By Chantalia Fevrier-President
They say a picture is worth a thousand words and these Women make pieces that don't only speak to you, but move you. To quote Donna Ferrato, photography is about all the 5 senses-to smell, to feel, to hear, to taste, to touch, to truly see the image. For this weeks #SICRealLife we are continuing to celebrate the achievements made by women in the spirit of #WomensHistoryMonthy. Here are some women in photography who make pieces that challenge the patriarchy.
Tomoko Sawada | 澤田 知子
Born in Kobe Japan, Tomoko Sawada is a Contemporary Feminist Photographer and Performance Artist. She explores traditional and abstract methods to express ideas of identity, culture, conformity and individualism. Some of her work like Omaia and Masquerade explores the concept of perception and how women are perceived pertaining to what they wear, their hair, weight, or height.
"Living as a woman in Japan I have undergone a number of metamorphoses since childhood. Whenever I change my hairstyle, clothes or make-up; my way of talking, tone of voice, or the way I move the muscles in my face, the reaction I get from people around me changes too."
- Tomoko Sawada for Granta.com
Donna Ferrato from Waltham, Massachusetts is a critically acclaimed photogjounalist. She gained much of her popularity from her documentation of domestic abuse within homes of New York. Ferrato has published multiple books such as Living With the Enemy, which went into exhibitions and was the topic of lectures across the globe. It sparked a national discussion on sexual violence and women’s rights. Another notable work was her "I am Unbeatable," campaign which was launched in 2014 to raise awareness about domestic abuse.
What is so captivating about her work is her ability to capture raw emotion so well in such candid situations. This video by RedFitz captures her journey as an artist and activist against domestic abuse focusing on her "I am Unbeatable," campaign. TW again concerning the images and discussion on domestic abuse presented in the video.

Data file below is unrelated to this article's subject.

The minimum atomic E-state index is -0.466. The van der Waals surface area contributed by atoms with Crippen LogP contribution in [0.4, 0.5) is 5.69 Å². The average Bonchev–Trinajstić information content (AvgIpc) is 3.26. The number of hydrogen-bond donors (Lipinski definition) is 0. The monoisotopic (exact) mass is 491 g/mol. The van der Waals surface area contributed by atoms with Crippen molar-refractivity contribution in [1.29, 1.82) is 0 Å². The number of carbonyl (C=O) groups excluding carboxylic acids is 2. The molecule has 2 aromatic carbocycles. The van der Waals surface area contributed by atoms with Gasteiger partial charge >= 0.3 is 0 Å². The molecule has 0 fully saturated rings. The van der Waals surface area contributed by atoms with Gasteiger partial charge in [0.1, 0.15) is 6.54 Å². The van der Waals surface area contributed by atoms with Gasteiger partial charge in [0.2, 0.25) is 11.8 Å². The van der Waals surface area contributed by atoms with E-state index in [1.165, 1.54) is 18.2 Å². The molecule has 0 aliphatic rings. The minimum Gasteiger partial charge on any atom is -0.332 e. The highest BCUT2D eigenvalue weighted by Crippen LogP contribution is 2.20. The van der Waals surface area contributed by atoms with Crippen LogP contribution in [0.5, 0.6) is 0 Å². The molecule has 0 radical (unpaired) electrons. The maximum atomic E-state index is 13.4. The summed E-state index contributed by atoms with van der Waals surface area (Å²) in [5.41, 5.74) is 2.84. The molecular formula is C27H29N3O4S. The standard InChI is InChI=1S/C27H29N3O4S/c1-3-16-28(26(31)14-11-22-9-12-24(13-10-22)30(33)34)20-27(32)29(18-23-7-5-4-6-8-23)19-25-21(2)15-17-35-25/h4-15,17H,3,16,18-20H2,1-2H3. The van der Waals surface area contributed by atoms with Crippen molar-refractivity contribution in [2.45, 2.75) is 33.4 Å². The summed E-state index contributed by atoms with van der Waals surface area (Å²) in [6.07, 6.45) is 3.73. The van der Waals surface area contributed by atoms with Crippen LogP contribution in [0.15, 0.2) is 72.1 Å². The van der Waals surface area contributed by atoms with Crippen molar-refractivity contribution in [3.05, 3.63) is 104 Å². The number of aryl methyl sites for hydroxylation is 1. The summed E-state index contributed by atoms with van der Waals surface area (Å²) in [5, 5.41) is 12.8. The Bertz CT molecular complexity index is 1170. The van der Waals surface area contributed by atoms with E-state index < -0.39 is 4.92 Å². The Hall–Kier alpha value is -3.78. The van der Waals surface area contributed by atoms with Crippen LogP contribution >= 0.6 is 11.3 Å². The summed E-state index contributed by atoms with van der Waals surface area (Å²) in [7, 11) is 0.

Abigale Heyman was the first woman to be invited, by Charles Harbutt, into the photographer's collective Magnum Photos. Heyman was an activist and photojournalist from Connecticut. One of her notable works, "Growing up Female," published in 1974, was a "landmark" book of photography. The book portrayed black-and-white images of women and young girls, including a photograph of Heyman herself having an abortion. The book sold over 35,000 copies during the 1970s.
"To grow up female is not just to develop in a woman’s body over time but also to emerge into a greater, less embarrassed, less hidden, and more present understanding of what being a woman means, as complicated and contradictory as that meaning might be."
- The NewYorker, "Abigail Heyman’s Groundbreaking Images of Women’s Lives"
Shirin Neshat was born in Iran and left to to study art in Los Angeles in 1974, just prior to the Iran Islamic Revolution. At that time, Neshat began to photograph herself wearing the chador, orveil. Many of her pieces capture her in this cultural head wear. Shirin Neshat is a photographer that captures issues within her native country. Once returning to Iran in 1990 after finishing her studies, she was stunned by the cultural shifts as a result from the Iranian Revolution and the establishment of a conservative Islamic republic. Much of her work examines the physical, emotional, and cultural implications of veiled women in Iran.